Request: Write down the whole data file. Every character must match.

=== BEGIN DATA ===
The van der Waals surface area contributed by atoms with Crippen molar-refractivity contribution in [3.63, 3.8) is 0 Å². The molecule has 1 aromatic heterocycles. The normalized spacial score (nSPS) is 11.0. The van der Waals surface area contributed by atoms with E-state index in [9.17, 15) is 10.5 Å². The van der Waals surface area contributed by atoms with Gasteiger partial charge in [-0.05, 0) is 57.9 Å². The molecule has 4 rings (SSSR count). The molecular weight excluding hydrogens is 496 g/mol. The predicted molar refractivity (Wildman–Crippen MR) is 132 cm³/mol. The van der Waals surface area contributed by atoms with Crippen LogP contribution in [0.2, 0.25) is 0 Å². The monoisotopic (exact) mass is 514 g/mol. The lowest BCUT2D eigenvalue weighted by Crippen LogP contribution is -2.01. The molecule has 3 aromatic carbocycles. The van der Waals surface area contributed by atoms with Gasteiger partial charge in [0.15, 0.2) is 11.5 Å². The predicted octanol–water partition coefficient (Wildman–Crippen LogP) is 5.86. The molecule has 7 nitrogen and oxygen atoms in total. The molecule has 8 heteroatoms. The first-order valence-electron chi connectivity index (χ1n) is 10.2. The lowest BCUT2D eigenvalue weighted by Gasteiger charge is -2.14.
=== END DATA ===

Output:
The van der Waals surface area contributed by atoms with Crippen molar-refractivity contribution in [3.63, 3.8) is 0 Å². The molecule has 1 aromatic heterocycles. The normalized spacial score (nSPS) is 11.0. The van der Waals surface area contributed by atoms with E-state index in [9.17, 15) is 10.5 Å². The van der Waals surface area contributed by atoms with Gasteiger partial charge in [-0.05, 0) is 57.9 Å². The molecule has 4 rings (SSSR count). The molecular weight excluding hydrogens is 496 g/mol. The predicted molar refractivity (Wildman–Crippen MR) is 132 cm³/mol. The van der Waals surface area contributed by atoms with Crippen LogP contribution in [0.2, 0.25) is 0 Å². The monoisotopic (exact) mass is 514 g/mol. The lowest BCUT2D eigenvalue weighted by Crippen LogP contribution is -2.01. The molecule has 3 aromatic carbocycles. The van der Waals surface area contributed by atoms with Gasteiger partial charge in [0.15, 0.2) is 11.5 Å². The predicted octanol–water partition coefficient (Wildman–Crippen LogP) is 5.86. The molecule has 7 nitrogen and oxygen atoms in total. The molecule has 8 heteroatoms. The first-order valence-electron chi connectivity index (χ1n) is 10.2. The lowest BCUT2D eigenvalue weighted by Gasteiger charge is -2.14.